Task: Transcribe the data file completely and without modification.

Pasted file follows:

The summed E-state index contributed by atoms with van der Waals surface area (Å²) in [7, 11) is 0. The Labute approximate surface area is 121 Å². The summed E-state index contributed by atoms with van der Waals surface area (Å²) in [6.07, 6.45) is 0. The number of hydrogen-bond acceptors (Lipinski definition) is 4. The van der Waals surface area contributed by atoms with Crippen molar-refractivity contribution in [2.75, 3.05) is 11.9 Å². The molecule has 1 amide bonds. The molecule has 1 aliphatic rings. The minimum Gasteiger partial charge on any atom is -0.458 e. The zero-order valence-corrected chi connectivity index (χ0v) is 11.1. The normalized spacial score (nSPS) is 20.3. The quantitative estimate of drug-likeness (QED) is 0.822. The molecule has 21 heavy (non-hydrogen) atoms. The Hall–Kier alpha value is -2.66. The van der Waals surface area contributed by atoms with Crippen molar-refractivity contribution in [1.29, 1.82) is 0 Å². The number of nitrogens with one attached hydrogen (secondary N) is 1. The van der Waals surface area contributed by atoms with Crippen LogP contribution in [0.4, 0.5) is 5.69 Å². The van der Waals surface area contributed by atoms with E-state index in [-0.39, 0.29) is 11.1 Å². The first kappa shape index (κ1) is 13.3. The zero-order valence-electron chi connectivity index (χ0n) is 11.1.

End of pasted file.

The summed E-state index contributed by atoms with van der Waals surface area (Å²) in [7, 11) is 0. The Labute approximate surface area is 121 Å². The summed E-state index contributed by atoms with van der Waals surface area (Å²) in [6.07, 6.45) is 0. The number of hydrogen-bond acceptors (Lipinski definition) is 4. The van der Waals surface area contributed by atoms with Crippen molar-refractivity contribution in [2.75, 3.05) is 11.9 Å². The molecule has 1 amide bonds. The molecule has 1 aliphatic rings. The minimum Gasteiger partial charge on any atom is -0.458 e. The zero-order valence-corrected chi connectivity index (χ0v) is 11.1. The normalized spacial score (nSPS) is 20.3. The quantitative estimate of drug-likeness (QED) is 0.822. The molecule has 21 heavy (non-hydrogen) atoms. The Hall–Kier alpha value is -2.66. The van der Waals surface area contributed by atoms with Crippen molar-refractivity contribution in [1.29, 1.82) is 0 Å². The number of nitrogens with one attached hydrogen (secondary N) is 1. The van der Waals surface area contributed by atoms with Crippen LogP contribution in [0.4, 0.5) is 5.69 Å². The van der Waals surface area contributed by atoms with E-state index in [-0.39, 0.29) is 11.1 Å². The first kappa shape index (κ1) is 13.3. The zero-order valence-electron chi connectivity index (χ0n) is 11.1.